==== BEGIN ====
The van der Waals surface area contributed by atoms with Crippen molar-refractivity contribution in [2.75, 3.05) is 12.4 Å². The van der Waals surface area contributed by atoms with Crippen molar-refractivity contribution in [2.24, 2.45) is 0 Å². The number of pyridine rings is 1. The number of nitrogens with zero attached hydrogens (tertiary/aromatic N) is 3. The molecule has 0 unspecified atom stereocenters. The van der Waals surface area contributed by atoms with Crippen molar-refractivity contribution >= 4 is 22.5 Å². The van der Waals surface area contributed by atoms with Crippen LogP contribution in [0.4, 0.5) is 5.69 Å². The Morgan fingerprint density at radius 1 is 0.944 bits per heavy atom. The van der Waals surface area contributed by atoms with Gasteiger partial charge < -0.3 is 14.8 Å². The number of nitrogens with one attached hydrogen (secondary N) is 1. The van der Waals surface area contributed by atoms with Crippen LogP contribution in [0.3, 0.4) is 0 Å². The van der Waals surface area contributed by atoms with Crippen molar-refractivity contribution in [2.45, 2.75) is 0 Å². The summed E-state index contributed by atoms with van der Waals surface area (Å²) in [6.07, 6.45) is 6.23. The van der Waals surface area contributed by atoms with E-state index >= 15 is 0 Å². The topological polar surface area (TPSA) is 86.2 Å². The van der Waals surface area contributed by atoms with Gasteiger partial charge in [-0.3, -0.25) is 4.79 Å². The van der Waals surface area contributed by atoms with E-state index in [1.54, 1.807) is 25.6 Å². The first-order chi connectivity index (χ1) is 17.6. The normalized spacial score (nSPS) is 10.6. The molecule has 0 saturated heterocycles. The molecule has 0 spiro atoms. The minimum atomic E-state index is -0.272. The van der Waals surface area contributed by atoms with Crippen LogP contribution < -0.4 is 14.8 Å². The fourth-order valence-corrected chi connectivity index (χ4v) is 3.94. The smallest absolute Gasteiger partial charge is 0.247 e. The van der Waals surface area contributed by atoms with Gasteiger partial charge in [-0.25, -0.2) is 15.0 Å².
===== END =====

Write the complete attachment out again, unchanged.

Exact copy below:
The van der Waals surface area contributed by atoms with Crippen molar-refractivity contribution in [2.75, 3.05) is 12.4 Å². The van der Waals surface area contributed by atoms with Crippen molar-refractivity contribution in [2.24, 2.45) is 0 Å². The number of pyridine rings is 1. The number of nitrogens with zero attached hydrogens (tertiary/aromatic N) is 3. The molecule has 0 unspecified atom stereocenters. The van der Waals surface area contributed by atoms with Crippen molar-refractivity contribution >= 4 is 22.5 Å². The van der Waals surface area contributed by atoms with Crippen LogP contribution in [0.4, 0.5) is 5.69 Å². The Morgan fingerprint density at radius 1 is 0.944 bits per heavy atom. The van der Waals surface area contributed by atoms with Gasteiger partial charge < -0.3 is 14.8 Å². The number of nitrogens with one attached hydrogen (secondary N) is 1. The van der Waals surface area contributed by atoms with Crippen LogP contribution in [0.3, 0.4) is 0 Å². The van der Waals surface area contributed by atoms with Crippen molar-refractivity contribution in [2.45, 2.75) is 0 Å². The summed E-state index contributed by atoms with van der Waals surface area (Å²) in [6.07, 6.45) is 6.23. The van der Waals surface area contributed by atoms with E-state index >= 15 is 0 Å². The topological polar surface area (TPSA) is 86.2 Å². The van der Waals surface area contributed by atoms with Gasteiger partial charge in [-0.3, -0.25) is 4.79 Å². The van der Waals surface area contributed by atoms with E-state index in [1.54, 1.807) is 25.6 Å². The first-order chi connectivity index (χ1) is 17.6. The normalized spacial score (nSPS) is 10.6. The molecule has 0 saturated heterocycles. The molecule has 0 spiro atoms. The minimum atomic E-state index is -0.272. The van der Waals surface area contributed by atoms with Crippen LogP contribution < -0.4 is 14.8 Å². The fourth-order valence-corrected chi connectivity index (χ4v) is 3.94. The smallest absolute Gasteiger partial charge is 0.247 e. The van der Waals surface area contributed by atoms with Gasteiger partial charge in [-0.25, -0.2) is 15.0 Å².